Now you can determine the protection level *Q* that maximizes Bates' expected profit using the powerful concept of *marginal analysis*. In marginal analysis you try and determine an optimal value of a decision variable by comparing the benefits of a unit change in the variable to the cost incurred from a unit change in a variable. To apply marginal analysis to the determination of the optimal protection level you check if for a given value of *Q*, Bates can benefit by reducing the protection level from *Q* + 1 to *Q*. To do so perform these steps:

**1.** Define F(*Q*) the probability number of last-minute reservations as less than or equal to *Q*, or F(Q)=*n*(last minute reservations)≥Q.

**2.** Because you assumed all rooms could be filled at the discounted price, reducing the protection level by 1 would surely gain Bates $105.

**3.** With probability 1 – F(*Q*) Bates would sell the *Q* +1 protected room at a $159 price, so on average Bates would lose (1-F(Q))*159+F(*Q*)*0 =(1-F(Q))*159 if it reduces the protection level by 1. Therefore Bates should reduce the protection level from *Q*+1 to *Q* if and only if 105>=(1-F(Q))*159 or F(Q)>=54/159=.339.

**4.** You can find the 33.9 percentile of last-minute reservations using the Excel NORMINV function. NORMINV(probability, mean, standard_dev) gives the value *Q* for a normal random variable with a given mean and standard deviation such that F(Q)=p. Enter =NORMINV(0.339,100,20) into Excel. This yields 91.70. Therefore F(91)<.339 and F(92)>.339, so Bates Motel should protect 92 rooms.

**Overbooking Models**

Airlines usually have several fare classes, so they must determine more than one booking limit. As the time of the flight approaches, airlines update the booking limits based on the number of reservations received. This updating requires lots of past data on similar flights. In most cases, revenue management requires a large investment in information technology and data analysis, so the decision to institute a revenue management program should not be taken lightly.

Airlines always deal with the fact that passengers who have a ticket may not show up. If airlines do not “overbook” the flight by selling more tickets than seats, most flights leave with empty seats that could have been filled. Of course, if they sell too many tickets, they must give “bumped” passengers compensation, so airlines must trade off the risk of empty seats against the risk of overbooking. Marginal analysis can also be used to analyze this trade-off problem.

To illustrate the idea, suppose the price for a New York to Indianapolis flight on Fly by Night (FBN) airlines is $200. The plane seats 100 people. To protect against no-shows, FBN tries to sell more than 100 tickets. Federal Law requires that any ticketed customer who cannot board the plane is entitled to $100 compensation. Past data indicates the number of no-shows for this flight follows a normal random variable with mean 20 and standard deviation 5. To maximize expected revenue less compensation costs for the flight, how many tickets should FBN try to sell for each flight? Assuming that unused tickets are refundable, follow these steps:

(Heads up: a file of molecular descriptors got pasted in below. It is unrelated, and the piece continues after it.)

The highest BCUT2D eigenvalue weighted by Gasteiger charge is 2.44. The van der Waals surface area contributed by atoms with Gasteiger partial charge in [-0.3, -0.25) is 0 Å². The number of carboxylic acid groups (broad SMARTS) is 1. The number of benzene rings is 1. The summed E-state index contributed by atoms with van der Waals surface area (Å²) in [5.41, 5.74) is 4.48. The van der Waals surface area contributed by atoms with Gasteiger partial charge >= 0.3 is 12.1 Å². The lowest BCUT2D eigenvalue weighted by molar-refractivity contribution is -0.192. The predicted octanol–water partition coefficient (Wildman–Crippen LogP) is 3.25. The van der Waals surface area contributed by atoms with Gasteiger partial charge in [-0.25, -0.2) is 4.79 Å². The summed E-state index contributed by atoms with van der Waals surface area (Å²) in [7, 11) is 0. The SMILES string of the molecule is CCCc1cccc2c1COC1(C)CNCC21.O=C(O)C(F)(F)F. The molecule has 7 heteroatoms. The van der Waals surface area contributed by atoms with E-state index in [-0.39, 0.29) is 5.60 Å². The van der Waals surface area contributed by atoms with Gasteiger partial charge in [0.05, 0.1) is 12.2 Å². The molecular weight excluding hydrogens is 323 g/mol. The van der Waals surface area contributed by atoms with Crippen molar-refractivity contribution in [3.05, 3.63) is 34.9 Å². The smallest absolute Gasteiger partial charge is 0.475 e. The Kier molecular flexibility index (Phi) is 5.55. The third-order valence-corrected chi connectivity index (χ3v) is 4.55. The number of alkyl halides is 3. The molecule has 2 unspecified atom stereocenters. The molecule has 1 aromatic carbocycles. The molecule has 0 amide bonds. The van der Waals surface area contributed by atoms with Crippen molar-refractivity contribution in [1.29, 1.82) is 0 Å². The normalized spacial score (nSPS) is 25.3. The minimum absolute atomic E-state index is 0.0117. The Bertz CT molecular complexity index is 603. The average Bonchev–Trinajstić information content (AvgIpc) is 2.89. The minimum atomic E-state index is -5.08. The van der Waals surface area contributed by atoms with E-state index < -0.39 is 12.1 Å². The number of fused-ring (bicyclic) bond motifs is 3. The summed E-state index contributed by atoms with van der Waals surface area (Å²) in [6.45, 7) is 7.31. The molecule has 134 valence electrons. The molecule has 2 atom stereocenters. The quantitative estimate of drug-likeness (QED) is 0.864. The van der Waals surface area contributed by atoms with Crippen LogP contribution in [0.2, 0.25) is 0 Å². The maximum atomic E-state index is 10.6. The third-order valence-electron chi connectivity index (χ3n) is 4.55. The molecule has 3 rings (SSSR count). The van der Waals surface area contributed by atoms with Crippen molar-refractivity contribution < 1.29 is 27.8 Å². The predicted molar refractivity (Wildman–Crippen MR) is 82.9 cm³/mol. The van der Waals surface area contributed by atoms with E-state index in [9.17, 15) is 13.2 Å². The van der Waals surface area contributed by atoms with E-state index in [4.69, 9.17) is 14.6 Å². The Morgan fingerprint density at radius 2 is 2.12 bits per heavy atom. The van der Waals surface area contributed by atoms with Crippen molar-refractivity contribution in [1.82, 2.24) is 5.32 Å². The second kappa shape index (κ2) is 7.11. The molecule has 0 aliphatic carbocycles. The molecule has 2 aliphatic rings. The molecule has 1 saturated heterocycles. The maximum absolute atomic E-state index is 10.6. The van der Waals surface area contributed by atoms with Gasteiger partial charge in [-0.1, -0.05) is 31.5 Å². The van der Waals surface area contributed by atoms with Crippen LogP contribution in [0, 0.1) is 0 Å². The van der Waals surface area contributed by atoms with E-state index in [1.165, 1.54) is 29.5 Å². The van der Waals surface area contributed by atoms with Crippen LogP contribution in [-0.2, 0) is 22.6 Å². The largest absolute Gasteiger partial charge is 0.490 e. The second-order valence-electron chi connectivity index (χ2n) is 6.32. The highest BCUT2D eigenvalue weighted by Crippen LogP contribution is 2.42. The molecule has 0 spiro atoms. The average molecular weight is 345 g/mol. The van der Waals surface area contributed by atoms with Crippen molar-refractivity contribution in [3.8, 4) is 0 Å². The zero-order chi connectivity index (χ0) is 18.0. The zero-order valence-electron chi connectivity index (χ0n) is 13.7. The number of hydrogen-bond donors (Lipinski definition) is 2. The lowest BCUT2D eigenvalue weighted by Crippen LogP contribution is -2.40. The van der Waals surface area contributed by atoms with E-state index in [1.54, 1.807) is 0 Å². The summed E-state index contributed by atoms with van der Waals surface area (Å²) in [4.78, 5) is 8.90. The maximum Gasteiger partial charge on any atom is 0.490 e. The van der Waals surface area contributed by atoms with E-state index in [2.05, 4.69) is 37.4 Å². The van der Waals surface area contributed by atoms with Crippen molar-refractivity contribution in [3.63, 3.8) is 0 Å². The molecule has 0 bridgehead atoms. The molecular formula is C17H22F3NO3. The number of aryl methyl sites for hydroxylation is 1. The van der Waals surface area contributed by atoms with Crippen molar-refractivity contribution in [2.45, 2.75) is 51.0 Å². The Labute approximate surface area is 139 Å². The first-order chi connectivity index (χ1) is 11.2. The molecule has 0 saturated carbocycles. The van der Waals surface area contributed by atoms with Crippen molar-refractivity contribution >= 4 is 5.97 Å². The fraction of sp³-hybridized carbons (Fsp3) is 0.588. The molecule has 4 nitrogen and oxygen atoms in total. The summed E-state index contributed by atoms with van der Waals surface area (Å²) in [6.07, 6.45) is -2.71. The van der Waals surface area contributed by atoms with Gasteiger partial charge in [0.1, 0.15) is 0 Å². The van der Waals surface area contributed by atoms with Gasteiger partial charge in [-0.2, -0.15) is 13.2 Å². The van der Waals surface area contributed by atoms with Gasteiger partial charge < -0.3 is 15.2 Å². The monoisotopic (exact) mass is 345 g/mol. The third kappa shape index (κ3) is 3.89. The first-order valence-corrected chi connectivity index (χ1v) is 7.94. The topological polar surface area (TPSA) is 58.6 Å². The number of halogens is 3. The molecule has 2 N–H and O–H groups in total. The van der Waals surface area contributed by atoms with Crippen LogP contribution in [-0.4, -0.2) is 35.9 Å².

**1.** Let *Q* equal number of tickets FBN will try to sell and *NS* equal number of no shows. You can model *NS* as a continuous random variable, so *NS* can assume a fractional value. Therefore assume, for example, that if *Q – NS* is between 99.5 and 100.5, then 100 passengers will show up.

**2.** For a given value of *Q*, consider whether you should reduce *Q* from *Q* + 1 to *Q*. If *Q – NS* >= 99.5, then you save $100 by reducing ticket limit from *Q* + 1 to *Q*. This is because one less person will be overbooked. On the other hand, if *Q – NS*<99.5, then reducing the ticket limit from *Q* + 1 to *Q* results in one less ticket sale, which reduces revenue by $200. If *F(x)* = Probability number of no-shows is less than or equal to *x*, then

· With Probability *F*(*Q* – 99.5) reducing the ticket limit from *Q* + 1 to *Q* saves $100.

· With probability 1 – *F*(*Q* – .99.5) reducing the ticket limit from *Q* +1 to *Q* costs $200.

Therefore reducing the ticket limit from *Q* + 1 to *Q* benefits you if:

Or

**3.** Now NORMINV(0.667,20,5)=22.15. This implied that if and only if *Q* – 99.5 >= 22.15 or *Q* >= 121.65 you should reduce *Q* from *Q* + 1 to *Q*. Therefore you should reduce tickets sold from 123 to 122 and stop there. In short, to maximize expected revenue less compensation costs, FBN should cut ticket sales off at 122 tickets.

The problem faced by the airlines is much more complicated than this simple overbooking model. At every instant the airline must update their view of how many tickets will be sold for the flight and use this information to determine optimal decisions on variables such as booking limits.

**Markdown Pricing**

Many retailers practice revenue management by reducing a product's price based on season or timing. For example, bathing suits are discounted at the end of the summer. Also Easter candy and Christmas cards are discounted after the holiday. The now defunct Filene's Basement of Boston for years used the following markdown policy:

· Twelve days after putting an item on sale, the price was reduced by 25%.

· Six selling days later, the price is cut by 50%.

· After an additional 6 selling days, the items were offered at 75% off the original price.

· After 6 more selling days, the item was given to charity.

The idea behind markdown pricing is that as time goes on, the value of an item to customers often falls. This logic especially applies to seasonal and perishable goods. For example, a bathing suit purchased in April in Indiana has much more value than a bathing suit purchased in September because you can wear the April-purchased suit for many more upcoming summer days. Likewise, to keep perishable items from going bad before they are sold supermarkets markdown prices when a perishable item gets near its expiration date. Because customers only buy products if perceived value exceeds cost, a reduction in perceived value necessitates a reduction in price if you still want to maintain a reasonable sales level. The following example further illustrates mark-down pricing.